New research has highlighted the crucial role that farmers play in managing livestock diseases, and how differences in behaviour can affect controlling the scale of outbreaks.
Farmer behaviour, especially vaccine uptake or other preventative measures, is critical to how effective responses are to livestock disease outbreaks, according to the study.
The researchers, from the Universities of Warwick and Nottingham, say the behavioural differences need to be taken into account when contingency planning or developing policy for future outbreaks.
Sixty cattle farmers from around the UK were interviewed, investigating their vaccination decisions in an unfolding fast-spreading epidemic.
It found that prompt vaccination uptake was associated with high trust in the government plans for disease control and having enough time and money to control the disease.
The team then incorporated this information into a mathematical model for the whole of the UK and studied how having knowledge of farmer behaviour may impact disease outbreak predictions, compared to circumstances where differences in farmer behaviour was ignored.
The researchers have demonstrated the usefulness of modelling that has both epidemiological and socio-behavioural elements.
The study reveals how omitting the diversity in individual farmers’ disease management plans for livestock infections can hinder assessments of the likely national outcomes.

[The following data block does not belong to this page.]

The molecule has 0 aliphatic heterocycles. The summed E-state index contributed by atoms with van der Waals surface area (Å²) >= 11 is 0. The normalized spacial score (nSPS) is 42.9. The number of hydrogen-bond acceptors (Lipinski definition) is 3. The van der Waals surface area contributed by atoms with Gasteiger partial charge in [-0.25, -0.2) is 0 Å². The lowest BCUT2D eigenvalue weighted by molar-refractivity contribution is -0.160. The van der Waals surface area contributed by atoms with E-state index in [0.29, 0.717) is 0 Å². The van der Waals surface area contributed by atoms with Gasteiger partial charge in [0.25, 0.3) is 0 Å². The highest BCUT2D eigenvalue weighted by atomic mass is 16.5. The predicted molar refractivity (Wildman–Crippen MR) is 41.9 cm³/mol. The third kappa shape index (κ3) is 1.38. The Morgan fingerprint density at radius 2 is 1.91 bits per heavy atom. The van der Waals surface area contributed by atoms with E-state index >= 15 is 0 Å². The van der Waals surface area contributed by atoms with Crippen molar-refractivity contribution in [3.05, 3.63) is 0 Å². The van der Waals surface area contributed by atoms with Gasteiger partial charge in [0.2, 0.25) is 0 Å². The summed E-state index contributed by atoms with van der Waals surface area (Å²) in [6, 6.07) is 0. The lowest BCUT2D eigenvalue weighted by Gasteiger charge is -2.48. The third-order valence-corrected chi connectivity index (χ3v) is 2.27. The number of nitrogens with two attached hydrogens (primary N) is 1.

Researchers say the value of the behavioural insight highlighted in this research could be helpful in planning and administering national disease control strategies, enabling policymakers to determine the scale and cost of future livestock disease outbreaks more accurately.
Dr Ed Hill, of the University of Warwick, who co-authored the study, said: “Our quantitative study explores veterinary health-associated behaviours, capturing individual and contextual factors.
“These data allow differences in farmer disease-management behaviours to be included into models of livestock disease transmission, which can help to inform veterinary health decision making.”
He added: “This pilot study has shown the power and necessity of combining epidemiological predictions with an assessment of farmer behaviour.
“More work is now needed to understand how farmer’s attitudes, perceptions, and beliefs – and therefore their likely behaviour – will change over time.
“We are also interested in understanding how behaviours are influenced by policy, advice and the actions of neighbouring farmers.”
The research, published in Preventative Veterinary Medicine, was funded by the Biotechnology and Biological Sciences Research Council (BBSRC).